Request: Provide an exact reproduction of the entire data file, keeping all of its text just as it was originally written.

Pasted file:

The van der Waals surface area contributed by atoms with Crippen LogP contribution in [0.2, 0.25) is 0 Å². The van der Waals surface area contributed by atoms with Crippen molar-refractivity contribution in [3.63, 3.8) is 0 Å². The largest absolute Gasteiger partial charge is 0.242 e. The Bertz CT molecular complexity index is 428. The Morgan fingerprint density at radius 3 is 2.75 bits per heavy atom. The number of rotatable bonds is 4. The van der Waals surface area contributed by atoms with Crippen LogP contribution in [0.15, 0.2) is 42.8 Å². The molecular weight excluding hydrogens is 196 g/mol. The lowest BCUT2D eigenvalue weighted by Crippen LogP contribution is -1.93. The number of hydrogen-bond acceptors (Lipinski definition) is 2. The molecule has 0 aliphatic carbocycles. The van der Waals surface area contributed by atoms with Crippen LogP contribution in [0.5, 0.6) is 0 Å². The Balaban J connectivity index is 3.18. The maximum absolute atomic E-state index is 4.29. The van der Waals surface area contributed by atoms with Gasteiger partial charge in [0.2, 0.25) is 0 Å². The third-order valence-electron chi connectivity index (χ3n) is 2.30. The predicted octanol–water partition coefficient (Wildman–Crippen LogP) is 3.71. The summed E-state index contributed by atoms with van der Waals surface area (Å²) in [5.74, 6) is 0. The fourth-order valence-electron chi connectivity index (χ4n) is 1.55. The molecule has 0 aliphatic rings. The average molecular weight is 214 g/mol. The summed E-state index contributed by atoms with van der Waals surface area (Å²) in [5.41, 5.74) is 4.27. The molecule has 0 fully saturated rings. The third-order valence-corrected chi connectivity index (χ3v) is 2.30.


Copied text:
The van der Waals surface area contributed by atoms with Crippen LogP contribution in [0.2, 0.25) is 0 Å². The van der Waals surface area contributed by atoms with Crippen molar-refractivity contribution in [3.63, 3.8) is 0 Å². The largest absolute Gasteiger partial charge is 0.242 e. The Bertz CT molecular complexity index is 428. The Morgan fingerprint density at radius 3 is 2.75 bits per heavy atom. The number of rotatable bonds is 4. The van der Waals surface area contributed by atoms with Crippen LogP contribution in [0.15, 0.2) is 42.8 Å². The molecular weight excluding hydrogens is 196 g/mol. The lowest BCUT2D eigenvalue weighted by Crippen LogP contribution is -1.93. The number of hydrogen-bond acceptors (Lipinski definition) is 2. The molecule has 0 aliphatic carbocycles. The van der Waals surface area contributed by atoms with Crippen LogP contribution in [0.5, 0.6) is 0 Å². The Balaban J connectivity index is 3.18. The maximum absolute atomic E-state index is 4.29. The van der Waals surface area contributed by atoms with Gasteiger partial charge in [0.2, 0.25) is 0 Å². The third-order valence-electron chi connectivity index (χ3n) is 2.30. The predicted octanol–water partition coefficient (Wildman–Crippen LogP) is 3.71. The summed E-state index contributed by atoms with van der Waals surface area (Å²) in [5.74, 6) is 0. The fourth-order valence-electron chi connectivity index (χ4n) is 1.55. The molecule has 0 aliphatic rings. The average molecular weight is 214 g/mol. The summed E-state index contributed by atoms with van der Waals surface area (Å²) in [5.41, 5.74) is 4.27. The molecule has 0 fully saturated rings. The third-order valence-corrected chi connectivity index (χ3v) is 2.30.